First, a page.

How Do Greeks Construct Greek And Non-Greek Identity?

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Name: George Jukes Student Number: 23003317 Module Code: CL1CA CL1CA Convenor: Professor Amy Smith CL1CA Seminar Tutor: Professor Luke Houghton Personal Tutor: Professor Roger Matthews Date of Submission: 10/12/14 Deadline: 11/12/14 How did the Greeks construct Greek and non-Greek identity? The Classical period of Ancient Greece saw the emergence of the idea of the ‘Greek’, or being Greek rather than from one’s own Polis (city-state), constructed in contrast to the idea of the ‘non-Greek’. This construct originated from pre-existing ideological frameworks and was affirmed by aspects of Greek culture, historic events and political ideology. This essay seeks to explain how the ‘Greek’ and ‘non-Greek’ identities were constructed, focusing on the…show more content…
I. 6.) strongly suggesting the idea that all Greeks are inherently free and therefore that non-Greeks are slavish and therefore incapable of freedom (Ath. Pol. I. 1252b). Persians depicts the barbarians’ perceived obsession with hierarchal politics throughout, cataloguing the names of fallen commanders (Aes. Persae. L. 29-64, 300-331) and stressing the power and importance of Persian autocracy (L. 169-170, 212-214, 634-636), this contrasting with the apparent equality of the democratic Greeks, none of which are ever named in importance above one-another (L. 355; Hall 1996: 135) and “are neither slaves nor subject to any single man” (L. 242). By this, Aeschylus draws several distinct contrasts between the political systems of the Athenians, frequently referred to as the Greeks (L. 417, 462 etc.), and the Persians, frequently referred to as the barbarians in the dialogue, despite the fact that the characters themselves are Persian (L. 255, 390, 421, 433-34 etc.). These contrasts of a political nature show the distinction between Greek and non-Greek (Barbarian), to be primarily political constructing their respective identities along such lines, rather than by culture or ethnicity (Hall 1989:…show more content…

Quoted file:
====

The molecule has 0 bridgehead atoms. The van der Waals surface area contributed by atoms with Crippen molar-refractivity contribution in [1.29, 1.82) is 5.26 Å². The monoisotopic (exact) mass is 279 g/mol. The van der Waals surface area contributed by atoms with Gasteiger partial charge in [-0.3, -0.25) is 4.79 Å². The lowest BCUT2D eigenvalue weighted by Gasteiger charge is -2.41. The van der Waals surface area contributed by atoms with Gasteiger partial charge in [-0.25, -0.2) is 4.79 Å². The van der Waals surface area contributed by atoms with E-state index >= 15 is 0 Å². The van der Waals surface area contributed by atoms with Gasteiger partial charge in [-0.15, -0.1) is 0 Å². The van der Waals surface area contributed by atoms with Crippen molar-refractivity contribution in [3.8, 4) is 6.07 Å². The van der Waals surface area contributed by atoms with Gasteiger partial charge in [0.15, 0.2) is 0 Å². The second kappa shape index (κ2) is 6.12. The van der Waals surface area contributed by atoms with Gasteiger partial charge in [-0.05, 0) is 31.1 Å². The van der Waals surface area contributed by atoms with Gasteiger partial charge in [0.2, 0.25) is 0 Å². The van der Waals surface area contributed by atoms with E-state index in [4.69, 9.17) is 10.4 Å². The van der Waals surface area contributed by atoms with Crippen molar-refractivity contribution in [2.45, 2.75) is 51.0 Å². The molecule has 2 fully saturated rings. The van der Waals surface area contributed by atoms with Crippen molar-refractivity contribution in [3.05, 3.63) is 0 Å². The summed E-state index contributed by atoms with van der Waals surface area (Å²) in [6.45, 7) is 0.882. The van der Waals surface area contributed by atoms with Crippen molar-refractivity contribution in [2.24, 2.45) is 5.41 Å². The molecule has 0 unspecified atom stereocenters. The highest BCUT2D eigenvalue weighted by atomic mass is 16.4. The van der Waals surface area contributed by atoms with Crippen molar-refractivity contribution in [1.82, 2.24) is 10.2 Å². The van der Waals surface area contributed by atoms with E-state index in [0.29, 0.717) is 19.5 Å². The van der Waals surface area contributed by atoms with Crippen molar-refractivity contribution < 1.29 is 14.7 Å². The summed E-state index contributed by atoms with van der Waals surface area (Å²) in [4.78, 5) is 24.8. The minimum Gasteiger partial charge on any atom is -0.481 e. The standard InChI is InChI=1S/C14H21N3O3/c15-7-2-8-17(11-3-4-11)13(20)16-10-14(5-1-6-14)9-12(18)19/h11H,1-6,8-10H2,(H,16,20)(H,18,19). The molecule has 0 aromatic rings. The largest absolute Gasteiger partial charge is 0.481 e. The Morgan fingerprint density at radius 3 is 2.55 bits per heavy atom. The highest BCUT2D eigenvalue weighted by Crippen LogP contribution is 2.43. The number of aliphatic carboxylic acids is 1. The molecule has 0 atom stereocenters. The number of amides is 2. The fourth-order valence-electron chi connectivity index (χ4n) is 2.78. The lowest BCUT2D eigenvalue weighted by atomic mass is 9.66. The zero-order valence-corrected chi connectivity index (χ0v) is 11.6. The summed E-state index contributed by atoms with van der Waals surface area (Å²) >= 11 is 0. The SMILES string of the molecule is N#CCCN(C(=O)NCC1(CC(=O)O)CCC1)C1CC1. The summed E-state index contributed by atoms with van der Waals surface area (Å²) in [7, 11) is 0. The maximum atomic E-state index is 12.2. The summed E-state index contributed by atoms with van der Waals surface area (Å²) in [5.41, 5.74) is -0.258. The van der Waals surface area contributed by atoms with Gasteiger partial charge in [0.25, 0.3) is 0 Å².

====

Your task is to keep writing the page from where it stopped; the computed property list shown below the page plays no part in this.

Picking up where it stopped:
Extensive and hostile contact with the Persians and their numerous foreign subjects during the Achaemenid Persian invasions of Greece under Darius (490 BC) and Xerxes (480 BC) caused an increased awareness of non-Greeks and allowed for the construction of the non-Greek as the barbarian and therefore a comparison with which to affirm Greek values; Greek victory against the odds during these wars furthermore justified the sense of superiority the Greeks began to feel over the non-Greek ‘barbarians’, a feeling that developed into a much more hostile sense of racial superiority towards the close of the 5th century BC (see ‘Persians and Polarity’: page 2). Politics, however, were arguably the most important factor in the construction of Greek and non-Greek identities, the difference between ‘free Greeks’ and ‘unfree barbarians’ being a common theme of many of the sources above; the pre-eminence of the Athenian-dominated Delian League nurturing the combination of the Athenian democratic ideology with Panhellenism (partly due to a growing awareness of non-Greeks and partly imposed by the League) that further emphasised the concept of

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